On the face of it, the bill sounds logical and even compassionate. After all, our soldiers are supplied with physical armor — at least in theory. So why not mental? My guess is that the representatives who have signed on to this bill are genuinely concerned about the welfare of troops and their families. Patrick Kennedy, D-R.I., is the bill’s sponsor, and I have no reason to question his genuine commitment to mental health issues, both within and outside of the military. Still, I find myself chilled at the prospects. To explain my discomfort, I need to go briefly into the history of military training.

    Since World War II, our military has sought and found any number of ways to override the values and belief systems recruits have absorbed from their families, schools, communities and religions. Using the principles of operant conditioning, the military has found ways to reprogram their human software, overriding those characteristics that are inconvenient in a military context, most particularly the inherent resistance human beings have to killing others of their own species. “Modern combat training conditions soldiers to act reflexively to stimuli,” says Lt. Col. Peter Kilner, a professor of philosophy and ethics at West Point, “and this maximizes soldiers’ lethality, but it does so by bypassing their moral autonomy. Soldiers are conditioned to act without considering the moral repercussions of their actions; they are enabled to kill without making the conscious decision to do so. If they are unable to justify to themselves the fact that they killed another human being, they will likely — and understandably — suffer enormous guilt. This guilt manifests itself as post-traumatic stress disorder (PTSD), and it has damaged the lives of thousands of men who performed their duty in combat.”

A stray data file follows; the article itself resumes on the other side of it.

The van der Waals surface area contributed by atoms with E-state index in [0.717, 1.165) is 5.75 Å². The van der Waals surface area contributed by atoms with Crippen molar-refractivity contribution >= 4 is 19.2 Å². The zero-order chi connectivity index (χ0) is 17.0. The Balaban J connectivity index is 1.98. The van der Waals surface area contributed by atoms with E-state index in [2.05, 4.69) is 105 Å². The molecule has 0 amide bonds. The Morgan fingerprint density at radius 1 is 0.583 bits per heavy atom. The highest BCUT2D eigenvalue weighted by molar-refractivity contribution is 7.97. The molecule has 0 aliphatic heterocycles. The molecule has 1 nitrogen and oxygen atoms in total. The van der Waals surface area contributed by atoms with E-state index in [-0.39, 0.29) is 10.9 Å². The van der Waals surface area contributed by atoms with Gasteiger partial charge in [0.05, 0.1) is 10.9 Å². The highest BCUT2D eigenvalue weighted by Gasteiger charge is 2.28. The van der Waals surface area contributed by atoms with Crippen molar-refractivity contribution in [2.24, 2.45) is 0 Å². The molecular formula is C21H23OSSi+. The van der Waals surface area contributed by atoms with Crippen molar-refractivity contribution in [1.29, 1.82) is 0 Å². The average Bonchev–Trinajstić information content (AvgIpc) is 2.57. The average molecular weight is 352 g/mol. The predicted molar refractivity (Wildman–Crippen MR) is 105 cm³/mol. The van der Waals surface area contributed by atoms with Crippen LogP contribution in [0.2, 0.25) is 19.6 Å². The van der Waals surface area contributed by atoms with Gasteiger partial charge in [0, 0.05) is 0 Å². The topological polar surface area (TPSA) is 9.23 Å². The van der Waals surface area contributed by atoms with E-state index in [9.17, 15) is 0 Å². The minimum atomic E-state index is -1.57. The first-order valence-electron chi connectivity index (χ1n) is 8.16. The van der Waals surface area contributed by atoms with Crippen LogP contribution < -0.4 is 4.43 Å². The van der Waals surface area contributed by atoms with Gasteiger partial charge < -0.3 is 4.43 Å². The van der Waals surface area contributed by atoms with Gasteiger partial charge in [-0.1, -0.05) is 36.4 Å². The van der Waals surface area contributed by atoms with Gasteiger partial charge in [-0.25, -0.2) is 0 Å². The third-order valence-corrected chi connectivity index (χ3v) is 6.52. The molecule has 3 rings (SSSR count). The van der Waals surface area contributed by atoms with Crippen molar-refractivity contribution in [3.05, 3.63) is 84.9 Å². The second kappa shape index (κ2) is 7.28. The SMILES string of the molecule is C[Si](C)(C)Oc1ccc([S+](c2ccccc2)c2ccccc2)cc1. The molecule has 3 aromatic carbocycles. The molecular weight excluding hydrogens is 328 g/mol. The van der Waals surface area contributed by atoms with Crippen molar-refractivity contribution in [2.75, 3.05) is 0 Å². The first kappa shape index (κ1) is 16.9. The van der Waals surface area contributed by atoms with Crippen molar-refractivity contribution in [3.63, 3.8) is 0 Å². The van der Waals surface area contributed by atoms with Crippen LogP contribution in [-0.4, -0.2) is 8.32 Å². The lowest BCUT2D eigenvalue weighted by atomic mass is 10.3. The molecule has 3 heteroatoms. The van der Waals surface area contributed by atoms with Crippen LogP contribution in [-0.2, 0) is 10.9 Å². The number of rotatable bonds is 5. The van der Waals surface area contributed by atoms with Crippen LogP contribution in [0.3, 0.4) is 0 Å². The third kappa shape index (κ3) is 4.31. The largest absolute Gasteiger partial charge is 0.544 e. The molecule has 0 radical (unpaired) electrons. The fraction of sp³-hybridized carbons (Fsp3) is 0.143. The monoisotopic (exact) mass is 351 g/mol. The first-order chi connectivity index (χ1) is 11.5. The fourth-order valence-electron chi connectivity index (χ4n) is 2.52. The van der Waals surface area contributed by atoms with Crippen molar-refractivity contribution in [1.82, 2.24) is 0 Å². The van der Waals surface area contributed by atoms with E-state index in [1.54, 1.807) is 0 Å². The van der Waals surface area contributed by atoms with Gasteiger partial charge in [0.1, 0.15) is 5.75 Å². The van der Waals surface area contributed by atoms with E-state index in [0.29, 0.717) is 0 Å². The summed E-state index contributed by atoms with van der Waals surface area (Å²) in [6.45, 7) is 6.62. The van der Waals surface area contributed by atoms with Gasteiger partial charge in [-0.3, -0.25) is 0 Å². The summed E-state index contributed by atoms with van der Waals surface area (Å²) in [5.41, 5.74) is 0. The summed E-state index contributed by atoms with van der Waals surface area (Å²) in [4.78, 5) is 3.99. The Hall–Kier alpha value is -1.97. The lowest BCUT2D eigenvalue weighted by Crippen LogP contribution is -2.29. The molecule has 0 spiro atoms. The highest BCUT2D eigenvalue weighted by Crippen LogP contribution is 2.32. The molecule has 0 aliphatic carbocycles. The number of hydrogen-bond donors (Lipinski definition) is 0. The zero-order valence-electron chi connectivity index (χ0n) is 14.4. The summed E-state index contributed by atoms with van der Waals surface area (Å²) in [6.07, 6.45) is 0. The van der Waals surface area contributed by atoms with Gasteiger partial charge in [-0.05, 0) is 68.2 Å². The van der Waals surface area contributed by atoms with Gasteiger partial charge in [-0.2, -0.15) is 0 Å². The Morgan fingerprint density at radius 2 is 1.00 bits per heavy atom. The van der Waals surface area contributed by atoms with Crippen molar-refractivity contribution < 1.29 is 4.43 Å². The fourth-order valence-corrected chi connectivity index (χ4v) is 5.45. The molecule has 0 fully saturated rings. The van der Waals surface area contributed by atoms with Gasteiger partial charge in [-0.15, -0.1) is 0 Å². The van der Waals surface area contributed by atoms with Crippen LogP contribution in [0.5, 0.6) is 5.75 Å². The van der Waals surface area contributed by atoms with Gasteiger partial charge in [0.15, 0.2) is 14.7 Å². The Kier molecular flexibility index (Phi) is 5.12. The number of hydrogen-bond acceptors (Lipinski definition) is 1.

By military standards, operant conditioning has been highly effective. It’s enabled American soldiers to kill more often and more efficiently, and that ability continues to exact a terrible toll on those we have designated as the “enemy.” But the toll on the troops themselves is also tragic. Even when troops struggle honorably with the difference between a protected person and a permissible target (and I believe that the vast majority do so struggle, though the distinction is one I find both ethically and humanely problematic) in war “shit happens.” When soldiers are witness to overwhelming horror, or because of a reflexive accident, an illegitimate order, or because multiple deployments have thoroughly distorted their perceptions, or simply because they are in the wrong place at the wrong time — those are the moments that will continue to haunt them, the memories they will not be able to forgive or forget, and the stuff of posttraumatic stress injuries.